“Like many Alaskans, I am concerned about law and justice, so I find it a bit mystifying and extraordinary that the Attorney General of the State of Alaska would walk away from important criminal justice issues and, specifically, her duty to protect rural Alaskans,” he wrote.
While tribal banishment may have a place in a rural criminal justice system, Gov. Walker and Attorney General Lindemuth have not put any definition around it, Hawkins said, and cited examples of where sideboards need to be placed in this new State policy:
- Which communities will be allowed to administer tribal justice, including banishment? Could any community institute it?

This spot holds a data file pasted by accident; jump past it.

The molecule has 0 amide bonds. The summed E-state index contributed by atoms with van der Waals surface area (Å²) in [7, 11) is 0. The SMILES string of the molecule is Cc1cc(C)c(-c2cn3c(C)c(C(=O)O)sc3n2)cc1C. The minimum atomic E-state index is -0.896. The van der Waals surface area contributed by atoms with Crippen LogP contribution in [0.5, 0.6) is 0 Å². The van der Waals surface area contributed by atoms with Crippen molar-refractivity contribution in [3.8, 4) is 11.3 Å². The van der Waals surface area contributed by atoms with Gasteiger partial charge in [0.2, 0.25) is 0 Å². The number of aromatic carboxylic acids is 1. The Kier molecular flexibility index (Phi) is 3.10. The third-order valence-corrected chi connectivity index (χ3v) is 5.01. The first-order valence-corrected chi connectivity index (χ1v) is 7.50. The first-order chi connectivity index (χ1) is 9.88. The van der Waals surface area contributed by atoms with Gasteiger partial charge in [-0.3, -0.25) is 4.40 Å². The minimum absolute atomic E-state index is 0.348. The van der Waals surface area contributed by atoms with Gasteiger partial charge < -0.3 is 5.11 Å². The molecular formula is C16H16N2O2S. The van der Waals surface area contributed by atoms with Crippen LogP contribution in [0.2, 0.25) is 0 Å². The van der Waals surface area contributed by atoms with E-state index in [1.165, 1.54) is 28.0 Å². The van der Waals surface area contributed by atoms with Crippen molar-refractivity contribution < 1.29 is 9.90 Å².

- How will decisions be made about which communities can and cannot?
- Beyond banishment, how about imprisonment? Cruel and unusual punishment?
- What are the requirements for due process? Are there any?
- What will happen when justice is administered by a tribe and it leads to an Alaskan’s death due to lack of training and oversight?
“There are just too many unanswered questions for the Walker Administration to have washed its hands of the tribal justice issue so completely and so early, without defining a coherent policy.
“At the very least, Gov. Walker needs to clarify the parameters of his new ‘rural justice policy.’ Alaskans need to know in advance which communities they may travel to and still have their rights protected by the U.S. and Alaska Constitutions.”
Hawkins, a business entrepreneur and well-known figure in Alaska politics, filed a letter of intent to run for governor in September.
(Disclosure: Hawkins writes an occasional column on this site and his nonprofit, Alaska Wins, is an advertiser).